According to a picture published on the Twitter account of "Ukraine Weapon Tracker", the Ukrainian army uses the Polish-made W-125 SC air defense missile system which is an improved version of the Soviet-made S-125 Neva, NATO code-named SA-3 Goa.
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The Polish-made W-125SC air defense missile system is used now by the Ukrainian soldiers. (Picture source Twitter account Ukraine Weapons Tracker)
To date, no official information has been released on the delivery of this air defense missile system, although only Poland is equipped with the W-125 SC. Knowing the need for the Ukrainian armed forces to have more anti-aircraft defense equipment and following the recent missile and drone attacks by Russian forces, Poland could have responded to Ukraine's request without official communication for security reasons.
The S-125 Neva NATO code-named SA-3 Goa is a Soviet-made medium-range air defense missile system that was developed in 1956. The missile is fired from trainable launchers which are normally fixed but can be relocated. The missiles are normally transported from battalion storage areas on modified ZIL-131 (6 x 6) or ZIL-157 (6 x 6) trucks and loaded onto the launchers. The S-125 system uses 2 different missile versions. The V-600 (or 5V24) had the smallest warhead with only 60 kg of High-Explosive which has a range of about 15 km. The 5V27 has a maximum firing range of 25 km.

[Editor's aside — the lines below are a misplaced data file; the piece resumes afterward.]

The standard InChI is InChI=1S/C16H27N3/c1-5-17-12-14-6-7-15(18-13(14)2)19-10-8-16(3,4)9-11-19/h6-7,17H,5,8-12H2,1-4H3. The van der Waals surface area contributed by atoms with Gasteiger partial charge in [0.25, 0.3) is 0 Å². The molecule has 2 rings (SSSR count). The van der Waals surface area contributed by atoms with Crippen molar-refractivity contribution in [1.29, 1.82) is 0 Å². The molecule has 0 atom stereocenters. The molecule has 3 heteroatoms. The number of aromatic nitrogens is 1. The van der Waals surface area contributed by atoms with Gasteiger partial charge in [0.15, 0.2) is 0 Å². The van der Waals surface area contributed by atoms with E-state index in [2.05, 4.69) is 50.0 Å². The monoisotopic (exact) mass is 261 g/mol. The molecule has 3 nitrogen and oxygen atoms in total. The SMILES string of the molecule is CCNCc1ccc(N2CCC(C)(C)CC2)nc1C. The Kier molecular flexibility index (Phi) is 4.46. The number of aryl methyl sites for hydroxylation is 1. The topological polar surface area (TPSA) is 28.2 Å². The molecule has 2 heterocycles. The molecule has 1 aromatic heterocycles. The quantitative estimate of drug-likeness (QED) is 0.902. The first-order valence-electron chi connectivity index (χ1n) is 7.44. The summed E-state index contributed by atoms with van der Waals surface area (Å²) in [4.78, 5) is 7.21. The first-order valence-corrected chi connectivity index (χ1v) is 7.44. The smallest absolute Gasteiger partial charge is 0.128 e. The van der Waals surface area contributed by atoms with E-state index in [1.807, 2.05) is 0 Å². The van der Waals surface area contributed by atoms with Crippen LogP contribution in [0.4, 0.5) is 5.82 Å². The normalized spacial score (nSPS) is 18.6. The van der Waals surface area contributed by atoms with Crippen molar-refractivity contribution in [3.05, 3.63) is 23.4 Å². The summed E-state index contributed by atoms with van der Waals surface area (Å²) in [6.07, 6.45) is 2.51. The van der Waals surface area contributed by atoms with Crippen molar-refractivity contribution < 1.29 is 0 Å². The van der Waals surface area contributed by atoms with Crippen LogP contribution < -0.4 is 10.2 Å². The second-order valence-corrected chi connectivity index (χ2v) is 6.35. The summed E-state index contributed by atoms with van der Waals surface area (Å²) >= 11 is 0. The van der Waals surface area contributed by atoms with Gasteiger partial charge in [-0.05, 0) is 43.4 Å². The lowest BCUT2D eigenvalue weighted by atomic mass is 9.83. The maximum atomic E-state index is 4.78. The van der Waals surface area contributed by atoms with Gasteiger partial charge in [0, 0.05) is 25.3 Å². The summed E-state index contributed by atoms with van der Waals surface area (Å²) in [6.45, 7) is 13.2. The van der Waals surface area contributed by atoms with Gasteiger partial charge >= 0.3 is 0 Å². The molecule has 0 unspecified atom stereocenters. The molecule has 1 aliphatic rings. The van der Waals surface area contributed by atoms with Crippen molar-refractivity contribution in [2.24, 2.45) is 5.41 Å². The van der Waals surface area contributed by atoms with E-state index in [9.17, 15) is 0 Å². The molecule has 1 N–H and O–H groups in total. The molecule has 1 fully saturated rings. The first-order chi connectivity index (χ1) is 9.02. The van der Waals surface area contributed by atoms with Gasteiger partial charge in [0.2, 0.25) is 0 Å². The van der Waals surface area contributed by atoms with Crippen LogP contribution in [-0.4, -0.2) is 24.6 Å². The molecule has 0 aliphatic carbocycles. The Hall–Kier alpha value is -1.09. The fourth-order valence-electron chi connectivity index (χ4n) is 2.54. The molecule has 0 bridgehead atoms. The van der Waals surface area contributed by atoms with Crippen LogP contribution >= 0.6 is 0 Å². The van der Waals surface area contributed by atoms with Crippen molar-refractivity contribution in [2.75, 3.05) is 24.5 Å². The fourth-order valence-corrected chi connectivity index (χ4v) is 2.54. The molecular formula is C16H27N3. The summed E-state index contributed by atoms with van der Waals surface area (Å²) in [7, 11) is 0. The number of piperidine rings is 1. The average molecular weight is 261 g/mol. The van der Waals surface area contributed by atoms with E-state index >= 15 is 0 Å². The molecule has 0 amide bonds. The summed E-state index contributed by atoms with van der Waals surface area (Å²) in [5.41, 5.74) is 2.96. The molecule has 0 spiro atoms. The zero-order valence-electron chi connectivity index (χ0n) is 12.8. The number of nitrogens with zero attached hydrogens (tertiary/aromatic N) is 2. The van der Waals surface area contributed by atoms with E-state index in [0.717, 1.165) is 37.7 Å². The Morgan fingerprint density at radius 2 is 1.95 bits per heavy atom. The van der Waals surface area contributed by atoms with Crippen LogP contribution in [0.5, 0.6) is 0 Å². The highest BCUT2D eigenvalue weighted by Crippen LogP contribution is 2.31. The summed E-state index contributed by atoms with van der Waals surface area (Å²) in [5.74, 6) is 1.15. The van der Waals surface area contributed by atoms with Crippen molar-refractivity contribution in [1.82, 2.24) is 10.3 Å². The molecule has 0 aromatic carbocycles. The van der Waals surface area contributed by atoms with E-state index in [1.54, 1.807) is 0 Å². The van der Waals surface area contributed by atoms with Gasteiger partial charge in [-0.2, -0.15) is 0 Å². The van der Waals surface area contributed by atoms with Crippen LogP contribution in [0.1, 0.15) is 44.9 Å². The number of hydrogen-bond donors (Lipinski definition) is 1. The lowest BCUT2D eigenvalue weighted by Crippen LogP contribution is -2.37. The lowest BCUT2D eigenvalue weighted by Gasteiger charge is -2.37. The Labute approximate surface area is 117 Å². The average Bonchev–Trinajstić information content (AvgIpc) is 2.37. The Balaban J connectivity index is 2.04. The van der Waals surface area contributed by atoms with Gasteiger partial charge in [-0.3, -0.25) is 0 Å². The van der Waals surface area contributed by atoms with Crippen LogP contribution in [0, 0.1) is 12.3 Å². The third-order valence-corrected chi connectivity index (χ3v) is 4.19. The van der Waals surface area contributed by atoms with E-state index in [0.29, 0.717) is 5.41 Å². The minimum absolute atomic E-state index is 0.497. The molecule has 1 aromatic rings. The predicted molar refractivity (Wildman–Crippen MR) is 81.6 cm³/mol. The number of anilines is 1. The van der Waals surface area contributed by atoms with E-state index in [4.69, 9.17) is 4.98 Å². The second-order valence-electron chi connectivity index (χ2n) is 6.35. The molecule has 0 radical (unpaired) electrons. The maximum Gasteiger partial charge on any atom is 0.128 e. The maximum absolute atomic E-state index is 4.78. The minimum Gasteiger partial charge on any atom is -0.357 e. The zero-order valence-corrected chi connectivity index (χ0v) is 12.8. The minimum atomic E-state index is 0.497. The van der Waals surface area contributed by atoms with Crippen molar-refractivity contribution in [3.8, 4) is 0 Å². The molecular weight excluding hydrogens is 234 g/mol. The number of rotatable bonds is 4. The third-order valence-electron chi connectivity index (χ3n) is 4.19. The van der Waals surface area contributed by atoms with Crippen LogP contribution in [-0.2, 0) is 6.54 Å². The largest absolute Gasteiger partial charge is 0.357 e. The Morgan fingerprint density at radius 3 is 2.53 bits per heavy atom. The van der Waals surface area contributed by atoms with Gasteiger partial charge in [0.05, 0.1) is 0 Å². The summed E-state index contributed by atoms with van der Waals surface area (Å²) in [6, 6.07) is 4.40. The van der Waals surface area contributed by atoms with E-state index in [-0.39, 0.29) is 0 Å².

The W-125 SC is an improved version of the Soviet-made S-125 that was developed by the Polish Wojskowe Zaklady Elektroniczne (WZE) according to the requirements of the Polish armed forces. The Polish Air Force received the first two modernized S-125 systems in 1999 and accepted the last in 2004.
The W-125 SC is based on the tracked chassis of the WZT-1, an armored recovery vehicle that is itself based on the Soviet-made T-55 Main Battle Tank (MBT). The tank chassis is fitted a launcher station armed with four ready-to-fire missiles 5V27U.
The W-125 SC also incorporates a new ZNO-X digital transmitter/receiver block developed by the Polish Przemyslowy Instytut Telekomunikacji (PIT) to replace the original magnetron-based hardware. The unit uses digital technology, including digital frequency synthesis, and has automatic built-in test facilities.
According to information provided by Poland's Ministry of National Defence (MND), the Newa-SC has 22 percent better detection and tracking ranges than the original Newa/Pechora system, and also has improved ECM (Electronic Counter-Measures) capabilities.
The missiles launched by the W-125 SC are able to intercept aerial targets at a maximum range of 20 km and an altitude from 25 m to 18 km.
A W-125 SC battery is designed to counter aerial threats flying at a speed of up to 700 m/s, at an altitude from 20 to 18,000 m, and a range from 3.5 to 25 km.
Soldiers of the 35th Air Defense Squadron (Polish army) demonstrate the loaded W125 launcher SC Anti-missile system’s mobility range during a demonstration for Soldiers assigned to A Battery, 5th Battalion, 7th Air Defense Artillery Brigade in support of Panther Assurance, an interoperability deployment readiness exercise, Jan. 14, 2016, at Skwierzyna, Poland.